Work-Life Balance Holds the Key to Japan’s FutureSociety
The most noteworthy feature of the government’s new plan for “work-style reform,” approved by representatives of big business and organized labor, is its call for a legal limit on overtime hours, with violators subject to penalties. To be sure, people from other cultures may scoff at a cap that can be stretched to accommodate close to 100 overtime hours a month. But for Japan, which has never placed any limit on working hours, this is an important first step, paving the way for pivotal changes in employee evaluation criteria. With adequate support for implementation, the new labor legislation could trigger a shift away from the expectations of chronically long hours that are built into Japan’s corporate culture.
Setting the Stage for Change
A key component of Japan’s workplace culture is a personnel evaluation system based on the volume of work completed per month or year. In countries that have limits on overtime, employers value high productivity in the sense of output per labor hour. In Japan, however, the measure is output per calendar period. This casts the notion of performance-based advancement in an entirely different light. In Japan, where the emphasis is on maximizing output over a period of weeks or months, the most prized employees are those who are willing and physically able to work the longest hours during that period.
How will supervisors evaluate their subordinates once the proposed caps on overtime are in place? Hopefully, they will begin warming up to efficient workers who perform the same tasks in a shorter amount of time, head home at a reasonable hour, and return refreshed the next day. Once that happens, Japanese companies may finally begin to view women employees as valued assets.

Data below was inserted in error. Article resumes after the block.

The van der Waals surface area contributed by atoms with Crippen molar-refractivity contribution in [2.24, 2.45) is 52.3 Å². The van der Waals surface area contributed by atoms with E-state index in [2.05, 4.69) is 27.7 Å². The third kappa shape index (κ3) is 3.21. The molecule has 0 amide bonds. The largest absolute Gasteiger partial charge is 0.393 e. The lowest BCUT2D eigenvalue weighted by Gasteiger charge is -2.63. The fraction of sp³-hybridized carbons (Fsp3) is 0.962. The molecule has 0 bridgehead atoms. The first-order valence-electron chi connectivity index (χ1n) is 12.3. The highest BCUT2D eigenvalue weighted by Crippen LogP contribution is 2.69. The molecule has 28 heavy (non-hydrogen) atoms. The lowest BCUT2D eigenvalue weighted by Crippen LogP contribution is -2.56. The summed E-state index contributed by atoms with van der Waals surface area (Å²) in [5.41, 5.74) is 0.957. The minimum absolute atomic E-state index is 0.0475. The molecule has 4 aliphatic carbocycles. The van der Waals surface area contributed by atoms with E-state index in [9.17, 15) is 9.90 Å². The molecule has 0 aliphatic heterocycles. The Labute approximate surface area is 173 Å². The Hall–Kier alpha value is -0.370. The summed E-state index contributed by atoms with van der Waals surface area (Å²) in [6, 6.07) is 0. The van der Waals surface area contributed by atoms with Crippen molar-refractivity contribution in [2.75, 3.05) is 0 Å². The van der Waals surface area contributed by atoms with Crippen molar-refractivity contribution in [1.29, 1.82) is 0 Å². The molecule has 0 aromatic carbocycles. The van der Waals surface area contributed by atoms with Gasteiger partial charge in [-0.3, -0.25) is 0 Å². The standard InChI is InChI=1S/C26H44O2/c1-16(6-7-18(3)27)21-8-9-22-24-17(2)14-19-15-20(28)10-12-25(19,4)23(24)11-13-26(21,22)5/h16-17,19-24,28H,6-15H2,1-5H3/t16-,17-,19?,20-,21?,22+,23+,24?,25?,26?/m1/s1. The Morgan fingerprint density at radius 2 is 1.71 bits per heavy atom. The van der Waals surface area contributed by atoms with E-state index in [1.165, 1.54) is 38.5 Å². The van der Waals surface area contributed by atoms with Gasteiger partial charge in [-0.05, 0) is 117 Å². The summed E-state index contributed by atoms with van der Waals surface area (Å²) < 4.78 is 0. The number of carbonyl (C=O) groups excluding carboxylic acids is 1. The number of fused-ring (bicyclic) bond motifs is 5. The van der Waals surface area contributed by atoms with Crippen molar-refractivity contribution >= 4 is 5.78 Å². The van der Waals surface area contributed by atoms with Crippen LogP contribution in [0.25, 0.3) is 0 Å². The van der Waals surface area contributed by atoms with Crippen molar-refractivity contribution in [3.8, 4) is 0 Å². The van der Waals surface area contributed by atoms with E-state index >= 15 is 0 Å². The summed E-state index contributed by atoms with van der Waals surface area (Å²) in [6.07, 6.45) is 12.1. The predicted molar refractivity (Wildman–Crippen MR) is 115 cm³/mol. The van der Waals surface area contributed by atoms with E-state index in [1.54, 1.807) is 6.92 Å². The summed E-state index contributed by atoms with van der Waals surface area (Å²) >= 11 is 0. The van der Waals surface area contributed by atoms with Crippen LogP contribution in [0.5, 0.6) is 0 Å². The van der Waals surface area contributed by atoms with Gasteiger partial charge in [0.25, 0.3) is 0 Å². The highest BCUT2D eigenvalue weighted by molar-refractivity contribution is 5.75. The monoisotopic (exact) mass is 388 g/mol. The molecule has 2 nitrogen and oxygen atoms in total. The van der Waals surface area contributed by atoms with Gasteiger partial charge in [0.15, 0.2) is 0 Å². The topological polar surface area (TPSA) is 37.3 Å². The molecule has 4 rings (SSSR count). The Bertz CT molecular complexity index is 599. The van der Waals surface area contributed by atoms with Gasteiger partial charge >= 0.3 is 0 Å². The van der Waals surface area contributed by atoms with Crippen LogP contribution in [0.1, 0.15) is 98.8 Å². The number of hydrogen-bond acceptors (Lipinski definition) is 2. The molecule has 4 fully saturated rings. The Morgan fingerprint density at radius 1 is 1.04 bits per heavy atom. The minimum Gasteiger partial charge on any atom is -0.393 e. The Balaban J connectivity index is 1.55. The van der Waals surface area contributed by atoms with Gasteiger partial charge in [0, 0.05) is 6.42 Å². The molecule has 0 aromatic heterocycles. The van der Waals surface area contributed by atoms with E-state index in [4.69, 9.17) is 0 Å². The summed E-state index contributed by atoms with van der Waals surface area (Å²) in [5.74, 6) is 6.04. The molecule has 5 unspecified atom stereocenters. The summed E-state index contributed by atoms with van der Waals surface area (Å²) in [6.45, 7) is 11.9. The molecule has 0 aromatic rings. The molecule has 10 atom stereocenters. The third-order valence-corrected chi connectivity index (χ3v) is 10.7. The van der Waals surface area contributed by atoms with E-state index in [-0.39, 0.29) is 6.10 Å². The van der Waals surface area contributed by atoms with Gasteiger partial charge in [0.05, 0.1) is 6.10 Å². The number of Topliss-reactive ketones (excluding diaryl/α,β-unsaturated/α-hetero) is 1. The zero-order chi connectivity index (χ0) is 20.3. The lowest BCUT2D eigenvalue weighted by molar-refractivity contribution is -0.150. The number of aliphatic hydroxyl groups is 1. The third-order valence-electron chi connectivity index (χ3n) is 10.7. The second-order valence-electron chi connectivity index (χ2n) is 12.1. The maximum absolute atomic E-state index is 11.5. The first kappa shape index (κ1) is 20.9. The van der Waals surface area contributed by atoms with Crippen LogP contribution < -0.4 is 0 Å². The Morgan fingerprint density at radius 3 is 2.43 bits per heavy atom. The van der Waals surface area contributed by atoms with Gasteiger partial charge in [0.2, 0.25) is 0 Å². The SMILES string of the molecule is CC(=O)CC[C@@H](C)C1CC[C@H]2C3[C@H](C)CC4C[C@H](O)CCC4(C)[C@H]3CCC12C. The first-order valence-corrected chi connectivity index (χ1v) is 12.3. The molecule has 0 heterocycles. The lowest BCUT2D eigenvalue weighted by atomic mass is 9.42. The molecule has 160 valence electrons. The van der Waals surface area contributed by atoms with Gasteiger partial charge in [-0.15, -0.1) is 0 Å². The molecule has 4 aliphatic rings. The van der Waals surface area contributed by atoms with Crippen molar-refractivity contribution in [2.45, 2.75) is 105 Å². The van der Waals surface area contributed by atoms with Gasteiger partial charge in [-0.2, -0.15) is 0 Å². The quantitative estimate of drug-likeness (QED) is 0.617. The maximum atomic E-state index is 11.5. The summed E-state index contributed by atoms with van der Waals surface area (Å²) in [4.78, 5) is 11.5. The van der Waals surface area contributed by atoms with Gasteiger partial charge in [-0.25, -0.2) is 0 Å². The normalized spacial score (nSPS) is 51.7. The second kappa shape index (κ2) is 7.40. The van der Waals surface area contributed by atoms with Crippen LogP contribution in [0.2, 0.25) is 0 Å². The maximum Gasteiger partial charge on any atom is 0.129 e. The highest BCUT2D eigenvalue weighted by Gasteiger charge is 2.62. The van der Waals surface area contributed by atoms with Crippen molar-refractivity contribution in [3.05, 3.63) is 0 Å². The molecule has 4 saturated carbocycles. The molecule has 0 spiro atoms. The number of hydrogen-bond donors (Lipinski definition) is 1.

Notwithstanding the media focus on 100 hours a month, the initiative actually recommends a maximum of 45 hours of overtime unless labor and management have formally agreed to a higher cap. Under such an agreement, an employee could put in up to 100 hours of overtime in a given month, but not successively; anyone who worked 100 hours one month would be restricted to 60 hours the following month.
The key point to remember is that these will be the first caps of any kind on overtime in the 70-year history of postwar Japan.
Aging Without a Plan
From the mid-1960s until the mid-1990s, Japan reaped a “demographic dividend" from a population with a high proportion of young, productive members. Because of the small ratio of senior citizens in the population, the government could invest in infrastructure instead of spending revenues on social security. These circumstances provided optimal conditions for rapid economic development and growth, and Japan made the most of them. One way it did this was by recruiting homogeneous armies of male workers to labor long hours while their wives took care of things at home.
Since then, however, Japan has transitioned to an aged society, in which a relatively small working-age population must support a large number of senior citizens. In such a society, chronically long working hours do more harm than good. Working people need time to look after their aging parents. They also need time to devote to their children if we are to reverse the drop in fertility that is accelerating Japan’s demographic aging. In such an environment, the important thing for employees is to be able to work efficiently for maximum job performance in a limited amount of time.
Western Europe actually made the transition to an aging society earlier than Japan did. But for the most part, the European nations took proactive policy measures to respond to the shift in population structure. The first step was to make optimum use of a limited working-age population by providing care facilities so that even people with young children or elderly parents could work outside the home. Some European countries also adopted strong measures to boost fertility and secure a labor force for the future. In Japanese textbooks, these countries have been described somewhat pejoratively as welfare states, but history has shown their policies to be a smart long-term strategy for coping with demographic aging.
Japan, by contrast, plunged headlong into the era of rapid demographic aging with no viable strategy for mitigating the impact. Policies to encourage fertility have failed miserably, while Japanese companies continue to effectively bar women from the core workforce by means of employment practices predicated on long hours at the workplace.